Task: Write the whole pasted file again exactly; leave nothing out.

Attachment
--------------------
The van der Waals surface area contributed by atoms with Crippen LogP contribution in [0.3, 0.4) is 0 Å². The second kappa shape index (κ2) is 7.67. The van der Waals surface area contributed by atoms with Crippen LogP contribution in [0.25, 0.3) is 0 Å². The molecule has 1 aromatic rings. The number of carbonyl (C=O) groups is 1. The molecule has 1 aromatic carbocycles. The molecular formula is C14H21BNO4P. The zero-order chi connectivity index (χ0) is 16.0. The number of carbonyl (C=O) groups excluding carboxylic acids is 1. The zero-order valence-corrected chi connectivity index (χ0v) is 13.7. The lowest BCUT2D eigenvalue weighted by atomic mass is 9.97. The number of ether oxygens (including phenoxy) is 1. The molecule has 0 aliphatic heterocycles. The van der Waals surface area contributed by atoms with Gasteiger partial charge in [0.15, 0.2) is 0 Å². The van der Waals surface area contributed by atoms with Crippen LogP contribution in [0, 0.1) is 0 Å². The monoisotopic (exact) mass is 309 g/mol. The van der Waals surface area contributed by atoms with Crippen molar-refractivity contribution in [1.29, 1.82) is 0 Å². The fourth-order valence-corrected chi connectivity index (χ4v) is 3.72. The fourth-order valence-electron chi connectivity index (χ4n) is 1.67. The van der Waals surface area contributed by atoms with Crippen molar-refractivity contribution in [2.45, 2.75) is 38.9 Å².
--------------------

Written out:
The van der Waals surface area contributed by atoms with Crippen LogP contribution in [0.3, 0.4) is 0 Å². The second kappa shape index (κ2) is 7.67. The van der Waals surface area contributed by atoms with Crippen LogP contribution in [0.25, 0.3) is 0 Å². The molecule has 1 aromatic rings. The number of carbonyl (C=O) groups is 1. The molecule has 1 aromatic carbocycles. The molecular formula is C14H21BNO4P. The zero-order chi connectivity index (χ0) is 16.0. The number of carbonyl (C=O) groups excluding carboxylic acids is 1. The zero-order valence-corrected chi connectivity index (χ0v) is 13.7. The lowest BCUT2D eigenvalue weighted by atomic mass is 9.97. The number of ether oxygens (including phenoxy) is 1. The molecule has 0 aliphatic heterocycles. The van der Waals surface area contributed by atoms with Gasteiger partial charge in [0.15, 0.2) is 0 Å². The van der Waals surface area contributed by atoms with Crippen LogP contribution in [0, 0.1) is 0 Å². The monoisotopic (exact) mass is 309 g/mol. The van der Waals surface area contributed by atoms with Crippen molar-refractivity contribution in [1.29, 1.82) is 0 Å². The fourth-order valence-corrected chi connectivity index (χ4v) is 3.72. The fourth-order valence-electron chi connectivity index (χ4n) is 1.67. The van der Waals surface area contributed by atoms with Crippen molar-refractivity contribution in [2.45, 2.75) is 38.9 Å².